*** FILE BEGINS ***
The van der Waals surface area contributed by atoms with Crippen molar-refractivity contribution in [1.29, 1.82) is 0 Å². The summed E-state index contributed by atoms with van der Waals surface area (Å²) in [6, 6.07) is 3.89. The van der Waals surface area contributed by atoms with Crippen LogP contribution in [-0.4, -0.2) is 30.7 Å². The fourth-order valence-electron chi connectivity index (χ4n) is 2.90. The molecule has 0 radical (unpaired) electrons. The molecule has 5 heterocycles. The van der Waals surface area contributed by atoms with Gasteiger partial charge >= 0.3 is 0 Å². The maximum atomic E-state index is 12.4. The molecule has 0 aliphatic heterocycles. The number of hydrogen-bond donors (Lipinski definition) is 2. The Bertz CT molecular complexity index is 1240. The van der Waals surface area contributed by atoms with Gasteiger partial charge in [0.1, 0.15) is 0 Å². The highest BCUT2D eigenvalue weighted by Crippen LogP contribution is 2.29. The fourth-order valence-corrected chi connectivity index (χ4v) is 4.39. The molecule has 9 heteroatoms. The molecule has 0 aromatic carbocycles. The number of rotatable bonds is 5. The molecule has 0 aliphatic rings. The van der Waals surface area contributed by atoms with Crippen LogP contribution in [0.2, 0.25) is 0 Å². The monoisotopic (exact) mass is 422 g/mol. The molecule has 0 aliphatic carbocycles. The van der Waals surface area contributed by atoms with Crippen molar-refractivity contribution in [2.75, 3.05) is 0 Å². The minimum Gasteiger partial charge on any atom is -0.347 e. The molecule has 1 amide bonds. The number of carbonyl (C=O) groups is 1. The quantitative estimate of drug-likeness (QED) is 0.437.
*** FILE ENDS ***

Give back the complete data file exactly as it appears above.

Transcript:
The van der Waals surface area contributed by atoms with Crippen molar-refractivity contribution in [1.29, 1.82) is 0 Å². The summed E-state index contributed by atoms with van der Waals surface area (Å²) in [6, 6.07) is 3.89. The van der Waals surface area contributed by atoms with Crippen LogP contribution in [-0.4, -0.2) is 30.7 Å². The fourth-order valence-electron chi connectivity index (χ4n) is 2.90. The molecule has 0 radical (unpaired) electrons. The molecule has 5 heterocycles. The van der Waals surface area contributed by atoms with Gasteiger partial charge >= 0.3 is 0 Å². The maximum atomic E-state index is 12.4. The molecule has 0 aliphatic heterocycles. The number of hydrogen-bond donors (Lipinski definition) is 2. The Bertz CT molecular complexity index is 1240. The van der Waals surface area contributed by atoms with Gasteiger partial charge in [0.1, 0.15) is 0 Å². The highest BCUT2D eigenvalue weighted by Crippen LogP contribution is 2.29. The fourth-order valence-corrected chi connectivity index (χ4v) is 4.39. The molecule has 9 heteroatoms. The molecule has 0 aromatic carbocycles. The number of rotatable bonds is 5. The molecule has 0 aliphatic rings. The van der Waals surface area contributed by atoms with Crippen LogP contribution in [0.2, 0.25) is 0 Å². The monoisotopic (exact) mass is 422 g/mol. The molecule has 0 aliphatic carbocycles. The van der Waals surface area contributed by atoms with Crippen molar-refractivity contribution in [2.75, 3.05) is 0 Å². The minimum Gasteiger partial charge on any atom is -0.347 e. The molecule has 1 amide bonds. The number of carbonyl (C=O) groups is 1. The quantitative estimate of drug-likeness (QED) is 0.437.